vectorially

vector

[vek-ter]
noun
1.
Mathematics.
a.
a quantity possessing both magnitude and direction, represented by an arrow the direction of which indicates the direction of the quantity and the length of which is proportional to the magnitude. Compare scalar ( def 4 ).
b.
such a quantity with the additional requirement that such quantities obey the parallelogram law of addition.
c.
such a quantity with the additional requirement that such quantities are to transform in a particular way under changes of the coordinate system.
d.
any generalization of the above quantities.
2.
the direction or course followed by an airplane, missile, or the like.
3.
Biology.
a.
an insect or other organism that transmits a pathogenic fungus, virus, bacterium, etc.
b.
any agent that acts as a carrier or transporter, as a virus or plasmid that conveys a genetically engineered DNA segment into a host cell.
4.
Computers. an array of data ordered such that individual items can be located with a single index or subscript.
verb (used with object)
5.
Aeronautics. to guide (an aircraft) in flight by issuing appropriate headings.
6.
Aerospace. to change direction of (the thrust of a jet or rocket engine) in order to steer the craft.

Origin:
1695–1705; < Latin: one that conveys, equivalent to vec-, variant stem of vehere to carry + -tor -tor

vectorial [vek-tawr-ee-uhl, -tohr-] , adjective
vectorially, adverb
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World English Dictionary
vector (ˈvɛktə)
 
n
1.  maths pseudoscalar pseudovector scalar Compare tensor Also called: polar vector a variable quantity, such as force, that has magnitude and direction and can be resolved into components that are odd functions of the coordinates. It is represented in print by a bold italic symbol: F or ̄F
2.  maths an element of a vector space
3.  pathol Also called: carrier an organism, esp an insect, that carries a disease-producing microorganism from one host to another, either within or on the surface of its body
4.  genetics Also called: cloning vector an agent, such as a bacteriophage or a plasmid, by means of which a fragment of foreign DNA is inserted into a host cell to produce a gene clone in genetic engineering
5.  the course or compass direction of an aircraft
6.  any behavioural influence, force, or drive
 
vb
7.  to direct or guide (a pilot, aircraft, etc) by directions transmitted by radio
8.  to alter the direction of (the thrust of a jet engine) as a means of steering an aircraft
 
[C18: from Latin: carrier, from vehere to convey]
 
vectorial
 
adj
 
vec'torially
 
adv

Collins English Dictionary - Complete & Unabridged 10th Edition
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Etymonline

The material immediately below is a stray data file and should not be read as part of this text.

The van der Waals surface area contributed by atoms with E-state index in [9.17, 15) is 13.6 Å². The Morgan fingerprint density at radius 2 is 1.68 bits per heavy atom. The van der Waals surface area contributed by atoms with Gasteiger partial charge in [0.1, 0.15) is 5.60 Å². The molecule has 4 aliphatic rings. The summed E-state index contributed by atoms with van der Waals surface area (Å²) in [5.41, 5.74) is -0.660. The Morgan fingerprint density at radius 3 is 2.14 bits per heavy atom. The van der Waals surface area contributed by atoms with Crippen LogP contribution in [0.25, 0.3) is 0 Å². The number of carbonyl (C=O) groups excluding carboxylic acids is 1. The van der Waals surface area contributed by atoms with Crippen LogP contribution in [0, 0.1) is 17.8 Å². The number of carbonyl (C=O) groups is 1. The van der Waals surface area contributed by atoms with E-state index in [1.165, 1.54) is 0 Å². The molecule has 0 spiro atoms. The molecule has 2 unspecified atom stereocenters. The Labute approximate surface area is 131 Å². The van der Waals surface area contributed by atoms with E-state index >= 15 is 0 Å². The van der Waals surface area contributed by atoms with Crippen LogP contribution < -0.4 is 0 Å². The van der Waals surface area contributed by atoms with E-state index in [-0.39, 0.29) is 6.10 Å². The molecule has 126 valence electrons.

Word Origin & History

vector
"quantity having magnitude and direction," 1704, from L. vector "one who carries or conveys, carrier," from pp. stem of vehere "carry, convey" (see vehicle).
Online Etymology Dictionary, © 2010 Douglas Harper
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American Heritage
Medical Dictionary

vector vec·tor (věk'tər)
n.

  1. An organism, such as a mosquito or tick, that carries disease-causing microorganisms from one host to another.

  2. A bacteriophage, a plasmid, or another agent that transfers genetic material from one location to another.

  3. A quantity, such as velocity, completely specified by a magnitude and a direction.

The American Heritage® Stedman's Medical Dictionary
Copyright © 2002, 2001, 1995 by Houghton Mifflin Company. Published by Houghton Mifflin Company.
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American Heritage
Science Dictionary
vector   (věk'tər)  Pronunciation Key 
  1. A quantity, such as the velocity of an object or the force acting on an object, that has both magnitude and direction. Compare scalar.

  2. An organism, such as a mosquito or tick, that spreads pathogens from one host to another.

  3. A bacteriophage, plasmid, or other agent that transfers genetic material from one cell to another.


The American Heritage® Science Dictionary
Copyright © 2002. Published by Houghton Mifflin. All rights reserved.
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American Heritage
Cultural Dictionary

vector definition


In physics and mathematics, any quantity with both a magnitude and a direction. For example, velocity is a vector because it describes both how fast something is moving and in what direction it is moving. Because velocity is a vector, other quantities in which velocity is a factor, such as acceleration and momentum, are vectors also.

The American Heritage® New Dictionary of Cultural Literacy, Third Edition
Copyright © 2005 by Houghton Mifflin Company.
Published by Houghton Mifflin Company. All rights reserved.
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